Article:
250126 Identification of Risk Factors for and Outcomes of Motor Vehicle Collision Fires

Tuesday, November 1, 2011

Terry L. Bunn, PhD , College of Public Health, University of Kentucky, Lexington, KY
Medearis A. Robertson, BS , College of Public Health, University of Kentucky, Lexington, KY
Svetla Slavova, PhD , Kentucky Injury Prevention and Research Center, University of Kentucky, Lexington, KY
Background/Purpose: From 2000-2010, 191 large truck collision fatalities were recorded in Kentucky. Of those, 23% of the large trucks caught fire. The objective of the study was to conduct a case-control study to determine whether large trucks are at increased risk of catching fire in a motor vehicle collision at posted speed limits of >55 mph compared to passenger vehicles and pickup trucks, and to determine the injury outcomes associated with the vehicle fires.

Methods: Data for the study were obtained from the Kentucky Collision Report Analysis for Safer Highways (CRASH) electronic files for 2000-2009 from the Kentucky State Police Records Sections.

Results/Outcomes: The results from the final multiple logistic regression show that large trucks were at a higher risk for a collision involving a fire than passenger vehicles and pickup trucks. When controlling for all other variables in the model, a vehicle 6 years old and older, driving straight down the highway, single vehicle collisions, and slowing or stopping, were also identified as factors that increase the risk of motor vehicle collision fires on roadways with a posted speed limit of >55mph. Of the 152 semi trucks that caught fire, there were 31 (20%) non-fatal injuries and 26 (17%) fatal injuries.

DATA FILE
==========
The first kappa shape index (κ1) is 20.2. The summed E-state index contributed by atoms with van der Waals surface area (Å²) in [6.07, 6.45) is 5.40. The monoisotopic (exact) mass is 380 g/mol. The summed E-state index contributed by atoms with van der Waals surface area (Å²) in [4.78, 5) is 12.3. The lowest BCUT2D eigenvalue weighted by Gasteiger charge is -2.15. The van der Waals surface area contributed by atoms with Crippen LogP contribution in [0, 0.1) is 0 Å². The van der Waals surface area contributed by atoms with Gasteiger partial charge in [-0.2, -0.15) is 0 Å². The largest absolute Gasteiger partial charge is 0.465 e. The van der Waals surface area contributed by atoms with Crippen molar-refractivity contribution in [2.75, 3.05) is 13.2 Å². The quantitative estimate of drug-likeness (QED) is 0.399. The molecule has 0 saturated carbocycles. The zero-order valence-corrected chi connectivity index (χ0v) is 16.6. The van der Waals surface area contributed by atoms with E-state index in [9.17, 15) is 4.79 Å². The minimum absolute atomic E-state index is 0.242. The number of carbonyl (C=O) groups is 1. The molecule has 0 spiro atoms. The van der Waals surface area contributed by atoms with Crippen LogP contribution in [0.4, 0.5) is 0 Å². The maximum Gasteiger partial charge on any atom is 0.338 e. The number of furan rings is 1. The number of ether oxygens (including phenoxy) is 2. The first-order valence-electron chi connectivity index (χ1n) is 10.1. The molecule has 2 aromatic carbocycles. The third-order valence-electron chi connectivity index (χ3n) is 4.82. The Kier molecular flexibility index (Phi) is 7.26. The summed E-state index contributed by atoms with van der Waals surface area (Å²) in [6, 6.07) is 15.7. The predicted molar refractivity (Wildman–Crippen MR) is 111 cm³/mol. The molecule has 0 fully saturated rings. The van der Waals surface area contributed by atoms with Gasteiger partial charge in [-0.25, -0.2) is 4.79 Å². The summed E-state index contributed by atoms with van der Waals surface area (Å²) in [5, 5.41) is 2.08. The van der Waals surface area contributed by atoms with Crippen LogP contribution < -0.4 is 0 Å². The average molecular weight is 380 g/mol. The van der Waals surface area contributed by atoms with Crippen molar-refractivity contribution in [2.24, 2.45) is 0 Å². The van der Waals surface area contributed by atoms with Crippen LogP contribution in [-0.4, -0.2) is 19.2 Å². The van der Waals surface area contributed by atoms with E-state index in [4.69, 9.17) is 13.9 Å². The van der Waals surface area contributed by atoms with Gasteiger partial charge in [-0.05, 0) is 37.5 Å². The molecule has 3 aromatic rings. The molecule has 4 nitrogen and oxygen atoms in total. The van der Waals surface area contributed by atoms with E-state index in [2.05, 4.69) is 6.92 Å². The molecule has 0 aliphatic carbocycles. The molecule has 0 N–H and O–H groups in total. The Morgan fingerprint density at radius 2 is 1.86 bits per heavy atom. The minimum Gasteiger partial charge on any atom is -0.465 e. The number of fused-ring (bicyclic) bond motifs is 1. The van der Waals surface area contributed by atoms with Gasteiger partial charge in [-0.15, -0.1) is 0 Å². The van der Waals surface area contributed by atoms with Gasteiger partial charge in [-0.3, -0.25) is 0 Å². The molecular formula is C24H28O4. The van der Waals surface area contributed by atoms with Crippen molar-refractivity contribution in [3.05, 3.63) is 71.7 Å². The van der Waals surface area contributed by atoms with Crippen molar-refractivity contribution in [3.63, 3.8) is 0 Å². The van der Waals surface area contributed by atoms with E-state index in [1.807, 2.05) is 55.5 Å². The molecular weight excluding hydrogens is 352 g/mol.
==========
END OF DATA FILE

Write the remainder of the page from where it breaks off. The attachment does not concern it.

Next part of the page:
Conclusions: The results of this study have the potential to inform public health messages directed to the transportation industry in regard to fire risk, particularly semi truck drivers.

Learning Areas:
Occupational health and safety
Public health or related research

Learning Objectives:
Learning Objectives 1. Identify risk factors for large truck vs. passenger vehicle/ pickup collision fires 2. Assess the injury outcomes associated with large truck, passenger vehicle, and pickup collision fires 3. Describe public health strategies to reduce fires associated with motor vehicle collision fires 4. Formulate public health messages based on the statistical analysis and results of motor vehicle collisions involving fire.

Keywords: Injuries, Occupational Injury and Death

Presenting author's disclosure statement:

Qualified on the content I am responsible for because: I am qualified to present because I oversee programs in core injury and occupational injury prevention and surveillance.
Any relevant financial relationships? No

I agree to comply with the American Public Health Association Conflict of Interest and Commercial Support Guidelines, and to disclose to the participants any off-label or experimental uses of a commercial product or service discussed in my presentation.